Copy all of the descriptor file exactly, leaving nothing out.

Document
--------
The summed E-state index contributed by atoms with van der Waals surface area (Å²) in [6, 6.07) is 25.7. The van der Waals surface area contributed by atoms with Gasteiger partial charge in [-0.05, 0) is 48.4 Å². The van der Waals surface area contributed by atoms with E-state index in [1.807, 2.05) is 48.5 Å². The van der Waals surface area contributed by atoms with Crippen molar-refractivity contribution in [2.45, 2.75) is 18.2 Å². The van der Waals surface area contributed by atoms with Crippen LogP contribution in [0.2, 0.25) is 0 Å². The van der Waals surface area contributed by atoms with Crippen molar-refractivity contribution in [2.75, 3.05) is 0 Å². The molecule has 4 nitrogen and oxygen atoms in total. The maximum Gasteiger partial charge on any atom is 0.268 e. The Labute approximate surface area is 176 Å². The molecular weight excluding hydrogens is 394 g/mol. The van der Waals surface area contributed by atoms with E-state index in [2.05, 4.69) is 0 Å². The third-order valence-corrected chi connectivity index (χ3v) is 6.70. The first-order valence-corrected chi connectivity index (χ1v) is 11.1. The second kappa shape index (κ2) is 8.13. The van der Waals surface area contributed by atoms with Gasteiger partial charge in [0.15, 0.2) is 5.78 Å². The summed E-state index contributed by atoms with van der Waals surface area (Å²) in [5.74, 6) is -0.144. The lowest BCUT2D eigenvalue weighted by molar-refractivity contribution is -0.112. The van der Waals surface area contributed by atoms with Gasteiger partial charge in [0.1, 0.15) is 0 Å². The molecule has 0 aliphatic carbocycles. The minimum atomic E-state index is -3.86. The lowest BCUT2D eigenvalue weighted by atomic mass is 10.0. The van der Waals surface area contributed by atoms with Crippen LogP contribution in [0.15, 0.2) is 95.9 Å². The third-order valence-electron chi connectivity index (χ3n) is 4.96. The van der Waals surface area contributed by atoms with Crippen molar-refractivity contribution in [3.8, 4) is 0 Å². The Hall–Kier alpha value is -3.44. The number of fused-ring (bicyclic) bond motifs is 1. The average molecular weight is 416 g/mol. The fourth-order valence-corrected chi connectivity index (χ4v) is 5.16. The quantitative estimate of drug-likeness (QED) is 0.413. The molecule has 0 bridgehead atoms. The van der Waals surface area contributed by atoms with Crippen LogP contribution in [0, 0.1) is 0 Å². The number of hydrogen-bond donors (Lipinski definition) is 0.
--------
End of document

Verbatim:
The summed E-state index contributed by atoms with van der Waals surface area (Å²) in [6, 6.07) is 25.7. The van der Waals surface area contributed by atoms with Gasteiger partial charge in [-0.05, 0) is 48.4 Å². The van der Waals surface area contributed by atoms with E-state index in [1.807, 2.05) is 48.5 Å². The van der Waals surface area contributed by atoms with Crippen molar-refractivity contribution in [2.45, 2.75) is 18.2 Å². The van der Waals surface area contributed by atoms with Crippen LogP contribution in [0.2, 0.25) is 0 Å². The van der Waals surface area contributed by atoms with Crippen molar-refractivity contribution in [2.75, 3.05) is 0 Å². The molecule has 4 nitrogen and oxygen atoms in total. The maximum Gasteiger partial charge on any atom is 0.268 e. The Labute approximate surface area is 176 Å². The molecular weight excluding hydrogens is 394 g/mol. The van der Waals surface area contributed by atoms with E-state index in [2.05, 4.69) is 0 Å². The third-order valence-corrected chi connectivity index (χ3v) is 6.70. The first-order valence-corrected chi connectivity index (χ1v) is 11.1. The second kappa shape index (κ2) is 8.13. The van der Waals surface area contributed by atoms with Gasteiger partial charge in [0.15, 0.2) is 5.78 Å². The summed E-state index contributed by atoms with van der Waals surface area (Å²) in [5.74, 6) is -0.144. The lowest BCUT2D eigenvalue weighted by molar-refractivity contribution is -0.112. The van der Waals surface area contributed by atoms with Gasteiger partial charge in [0.1, 0.15) is 0 Å². The molecule has 0 aliphatic carbocycles. The minimum atomic E-state index is -3.86. The lowest BCUT2D eigenvalue weighted by atomic mass is 10.0. The van der Waals surface area contributed by atoms with Crippen LogP contribution in [0.15, 0.2) is 95.9 Å². The third-order valence-electron chi connectivity index (χ3n) is 4.96. The van der Waals surface area contributed by atoms with Crippen molar-refractivity contribution in [3.8, 4) is 0 Å². The Hall–Kier alpha value is -3.44. The number of fused-ring (bicyclic) bond motifs is 1. The average molecular weight is 416 g/mol. The fourth-order valence-corrected chi connectivity index (χ4v) is 5.16. The quantitative estimate of drug-likeness (QED) is 0.413. The molecule has 0 bridgehead atoms. The van der Waals surface area contributed by atoms with Crippen LogP contribution in [0, 0.1) is 0 Å². The number of hydrogen-bond donors (Lipinski definition) is 0.